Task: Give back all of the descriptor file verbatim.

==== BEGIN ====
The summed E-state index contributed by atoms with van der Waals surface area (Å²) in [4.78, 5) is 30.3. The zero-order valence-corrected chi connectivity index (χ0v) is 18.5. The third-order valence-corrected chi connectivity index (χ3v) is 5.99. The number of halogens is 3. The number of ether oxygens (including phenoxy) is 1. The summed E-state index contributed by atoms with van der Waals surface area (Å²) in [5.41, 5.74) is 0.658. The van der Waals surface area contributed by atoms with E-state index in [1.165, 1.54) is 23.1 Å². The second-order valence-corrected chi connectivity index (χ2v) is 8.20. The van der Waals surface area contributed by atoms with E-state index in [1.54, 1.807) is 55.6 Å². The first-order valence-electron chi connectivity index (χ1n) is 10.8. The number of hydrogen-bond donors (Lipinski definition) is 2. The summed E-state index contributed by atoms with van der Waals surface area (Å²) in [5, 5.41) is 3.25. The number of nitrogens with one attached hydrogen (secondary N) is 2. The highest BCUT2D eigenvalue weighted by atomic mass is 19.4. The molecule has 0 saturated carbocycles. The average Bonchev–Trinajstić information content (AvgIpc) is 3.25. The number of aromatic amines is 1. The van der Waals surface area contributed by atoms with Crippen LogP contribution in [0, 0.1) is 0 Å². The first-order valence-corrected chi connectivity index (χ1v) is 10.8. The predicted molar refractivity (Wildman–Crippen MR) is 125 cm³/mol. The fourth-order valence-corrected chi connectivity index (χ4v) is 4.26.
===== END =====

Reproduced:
The summed E-state index contributed by atoms with van der Waals surface area (Å²) in [4.78, 5) is 30.3. The zero-order valence-corrected chi connectivity index (χ0v) is 18.5. The third-order valence-corrected chi connectivity index (χ3v) is 5.99. The number of halogens is 3. The number of ether oxygens (including phenoxy) is 1. The summed E-state index contributed by atoms with van der Waals surface area (Å²) in [5.41, 5.74) is 0.658. The van der Waals surface area contributed by atoms with E-state index in [1.165, 1.54) is 23.1 Å². The second-order valence-corrected chi connectivity index (χ2v) is 8.20. The van der Waals surface area contributed by atoms with E-state index in [1.54, 1.807) is 55.6 Å². The first-order valence-electron chi connectivity index (χ1n) is 10.8. The number of hydrogen-bond donors (Lipinski definition) is 2. The summed E-state index contributed by atoms with van der Waals surface area (Å²) in [5, 5.41) is 3.25. The number of nitrogens with one attached hydrogen (secondary N) is 2. The highest BCUT2D eigenvalue weighted by atomic mass is 19.4. The molecule has 0 saturated carbocycles. The average Bonchev–Trinajstić information content (AvgIpc) is 3.25. The number of aromatic amines is 1. The van der Waals surface area contributed by atoms with Crippen LogP contribution in [0, 0.1) is 0 Å². The first-order valence-corrected chi connectivity index (χ1v) is 10.8. The predicted molar refractivity (Wildman–Crippen MR) is 125 cm³/mol. The fourth-order valence-corrected chi connectivity index (χ4v) is 4.26.